ISIS, Emoji Law, Antisemitism

ISIS, Emoji Law, Antisemitism

Top of Mind with Julie Rose

  • Nov 4, 2019 11:00 pm
  • 1:40:45 mins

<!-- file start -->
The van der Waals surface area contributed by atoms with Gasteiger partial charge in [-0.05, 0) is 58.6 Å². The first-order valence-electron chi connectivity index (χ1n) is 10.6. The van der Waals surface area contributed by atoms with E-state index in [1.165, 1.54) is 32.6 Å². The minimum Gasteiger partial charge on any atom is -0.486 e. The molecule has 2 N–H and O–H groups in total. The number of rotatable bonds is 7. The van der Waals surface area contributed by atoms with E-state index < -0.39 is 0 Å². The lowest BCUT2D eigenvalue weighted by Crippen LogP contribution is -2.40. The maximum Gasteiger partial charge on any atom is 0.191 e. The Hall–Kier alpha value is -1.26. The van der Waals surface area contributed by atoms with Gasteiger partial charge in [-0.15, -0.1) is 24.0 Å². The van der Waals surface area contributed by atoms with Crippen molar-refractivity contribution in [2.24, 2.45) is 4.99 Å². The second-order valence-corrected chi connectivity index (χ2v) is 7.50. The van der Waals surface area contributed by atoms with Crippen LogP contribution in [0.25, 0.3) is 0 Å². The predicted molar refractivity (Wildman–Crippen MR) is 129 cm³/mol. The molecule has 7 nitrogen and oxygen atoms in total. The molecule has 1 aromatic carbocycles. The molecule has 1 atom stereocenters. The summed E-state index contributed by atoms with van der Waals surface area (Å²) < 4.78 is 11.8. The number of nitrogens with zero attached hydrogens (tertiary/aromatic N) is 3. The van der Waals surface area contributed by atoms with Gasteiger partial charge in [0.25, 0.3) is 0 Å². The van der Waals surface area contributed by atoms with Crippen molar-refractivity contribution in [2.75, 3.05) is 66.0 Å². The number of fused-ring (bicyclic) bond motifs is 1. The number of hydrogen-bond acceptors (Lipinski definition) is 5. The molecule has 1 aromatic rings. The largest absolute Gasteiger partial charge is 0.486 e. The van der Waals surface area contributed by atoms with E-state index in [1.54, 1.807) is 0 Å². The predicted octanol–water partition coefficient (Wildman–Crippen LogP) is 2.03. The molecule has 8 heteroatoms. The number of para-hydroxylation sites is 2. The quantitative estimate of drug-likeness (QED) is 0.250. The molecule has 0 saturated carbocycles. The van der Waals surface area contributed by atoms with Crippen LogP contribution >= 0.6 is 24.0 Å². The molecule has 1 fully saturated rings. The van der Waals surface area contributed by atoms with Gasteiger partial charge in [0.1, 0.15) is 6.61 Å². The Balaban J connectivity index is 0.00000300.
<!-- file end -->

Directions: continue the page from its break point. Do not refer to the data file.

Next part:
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Islamic State Has a New Leader after ISIS Founder al-Baghdadi Killed in US Raid (0:31) Guest: John Macfarlane, Adjunct Professor of History & Political Science, Utah Valley University The Islamic State terror group has named a new leader to replace the group’s founder Abu Bakr al-Baghdadi, who died in a US military strike a week ago. President Trump said in that announcement that “capturing or killing Baghdadi has been the top national security priority “of his administration. And ISIS, in announcing Baghdadi’s successor has pledged to make America pay for the assassination. How Emojis are Impacting the Law (18:25) Guest: Eric Goldman is a Professor of Law at Santa Clara University School of Law, Co-Director of High Tech Law Institute There are two emojis I use a lot in texts: the winking face and the thumbs up icon. I know what I mean when I use them. I have no idea how the people I’m texting are interpreting those emojis. Usually that’s not a big deal. But what if our text thread ends up as evidence in court and now a judge or jury has to decide exactly what my thumbs-up emoji meant? Was it a firm commitment to do something? Was it just a passive aggressive way of ending the conversation? I’ve used to both ways, to be honest. Why is Antisemitism on the Rise and What Can Be Done About It? (30:40) Guest: Bill Bernstein, West Coast Director, American Society for Yad Vashem Anti-Semitic attacks worldwide rose last year, particularly in major Western democracies like the US, France, Britain and Germany. Most of those were cases of vandalism or threats of violence. But 2018 also saw the deadliest attack ever against Jews on US soil, when a gunman stormed the Tree of Life synagogue in Pittsburgh last October, killing 11 worshippers. And in New York City, right now, police say anti-Semitic hate crimes are up 63% compared to last year. Those include Orthodox Jewish men being violently attacked in the street.  Why is this happening? Clam Gardens Provide Stable Food and Unite Generations for Indigenous Groups in Pacific Northwest (51:10) Guest: Skye Augustine, Clam Garden Project Coordinator at Parks Canada Thousands of years ago, indigenous people living in the Pacific Northwest had an ingenious way of cultivating clams for food diet. As America was colonized and tribes were displaced, those farming techniques were abandoned. But clam populations along the West Coast are suffering today, so there’s an effort underway to help indigenous groups reclaim the “clam gardens” their ancestors built along the shoreline. Skye Augustine is heading up one such project for the national parks system in Canada. What Do Food Date Labels Mean? (1:08:30) Guest: Emily M. Broad Leib, J.D., Assistant Clinical Professor of Law and Director of the Harvard Law School Food Law and Policy Clinic When you go to the grocery store, everything has a date. The milk may say “best used by next week,” while a box of crackers might say you have a year. But what do those dates really mean? Confusion over date labels can lead to perfectly good food being thrown out. It is estimated that in American, between 30-40% of available food is wasted. BYUradio Hosts Tackle Trivia from National Geographic (1:19:31) Guest: Cara Santa Maria, Science Journalist, Host of Talk Nerdy podcast and Quizmaster for National Geographic’s Almanac 2020; BYUradio Hosts Sam Payne, Steven Kapp Perry, Lisa Valentine Clark, Cole Wissinger, Marcus Smith I’m a sucker for a surprising factoid. Though, I am terrible at trivia –definitely not a Jeopardy contender here –but National Geographic’s Almanac 2020 recently landed on my desk and I loved their take on this. It’s packed full of cool facts about the natural world –each section starts with trivia questions curated by science journalist and podcast host Cara Santa Maria.

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